For over 50 weeks now, the Guardian Multi Media series, Cleaning Up The Mess has been creating awareness about the sad state of our environment, on CNC3 television, on our Facebook page, and in this space, every Thursday. We have bemoaned the fact that we have had no waste management legislation for over a decade. We at Guardian Media also walk the talk. Today our guest columnist is Guardian Media’s NICOLE BACHAN, a young woman who finds out that in a nation with practically zero environmental awareness, getting a bunch of people together to plant some trees isn’t easy but the experience in partnering with the Forestry Division, for those who do care, is sublime.
In the first of this two-part series in our ongoing Cleaning Up The Mess space, Yang Youming, Ambassador of the Peoples Republic of China tells us how the world’s most populous state with over 1.3 billion citizens, is meeting the challenge of preserving its environment without compromising its development as the world’s fastest growing economy.
In recent years, China’s economic development has coincided with a period when the awareness of environmental protection around the globe is significantly growing. It is therefore inevitable for China to run into unprecedented challenges arising from the environmental issue. China has not dodged the issue. The Chinese Government has taken a set of stringent measures in balancing the need of its own development and the responsibility it has to take in preserving the environment. China has made environmental protection as a basic state policy. In its 12th five-year programme (2011-2015) on national economic and social development, China pledged to accelerate the establishment of a resource-saving and environment-friendly society, highlighted by the concept of green and low carbon development.
This generation holds the environment in trust for the next. Given our shameful track record as being among the most polluted small island states in the world, operating without a waste management plan, simple litter laws are unenforced, recycling is virtually unheard of, unchecked quarrying has defaced much of our landscape, we feel it’s time that the youth speak up. Starting this week on Cleaning Up The Mess we feature a series of guest columns by students starting with Tamara Toolsie, an open scholarship winner, and graduate of law from University College London interested in environmental law and regulation in developing countries.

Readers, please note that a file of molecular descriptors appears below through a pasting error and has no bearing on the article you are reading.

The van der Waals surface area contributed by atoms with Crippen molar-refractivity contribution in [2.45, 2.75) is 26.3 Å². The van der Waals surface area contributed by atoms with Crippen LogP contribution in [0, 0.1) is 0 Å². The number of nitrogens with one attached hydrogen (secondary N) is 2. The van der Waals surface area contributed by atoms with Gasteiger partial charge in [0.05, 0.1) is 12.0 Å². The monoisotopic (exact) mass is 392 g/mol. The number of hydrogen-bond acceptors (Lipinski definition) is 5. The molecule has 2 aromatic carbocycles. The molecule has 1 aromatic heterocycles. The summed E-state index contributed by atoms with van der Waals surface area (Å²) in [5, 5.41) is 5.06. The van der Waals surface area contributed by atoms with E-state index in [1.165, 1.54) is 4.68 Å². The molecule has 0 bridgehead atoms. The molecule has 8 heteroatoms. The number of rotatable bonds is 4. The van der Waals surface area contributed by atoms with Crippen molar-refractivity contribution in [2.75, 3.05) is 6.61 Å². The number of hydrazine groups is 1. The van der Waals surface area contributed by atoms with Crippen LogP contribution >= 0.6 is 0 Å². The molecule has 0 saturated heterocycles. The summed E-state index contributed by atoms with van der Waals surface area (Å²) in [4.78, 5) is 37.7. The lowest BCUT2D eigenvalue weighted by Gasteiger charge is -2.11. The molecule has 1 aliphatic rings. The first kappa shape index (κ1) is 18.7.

Cleaning Up The Mess continues its focus on the voice of the youth. This week, Tamara Toolsie, a law student interested in environmental law and regulation in developing countries, tells us how the concept of ‘environmental citizenship’ can help save our environment, which, sadly, in the absence of a comprehensive waste-management legislation and enforcement gets dirtier and more polluted daily.
Tackling environmental problems and fulfilling our obligations to the natural environment must be the responsibility of all of us, at all levels of society. Firstly, civil society is an autonomous and dynamic element which can monitor and keep governments in check. Universities and NGOs must contribute to increasing the visibility of environmental issues on the national level. NGOs, such as Fishermen and Friends of the Sea and The Rights Action Group, already take direct action by means of campaigns, protests and public-interest environmental litigation, encouraging increased public participation in decision-making.
Despite being among the richest countries in the Caribbean our environmental record is shameful compared even to tiny island states in our region, such as Barbados, which successfully recycles over 70 per cent of its waste. We recycle nothing. This week, Cleaning Up The Mess continues its focus on the voice of the youth. JOSANNE GOOLCHARAN, a UWI graduate of geology and geography expresses views that may interest the mayor of Port-of- Spain and the politicians who determine the fate of our capital city.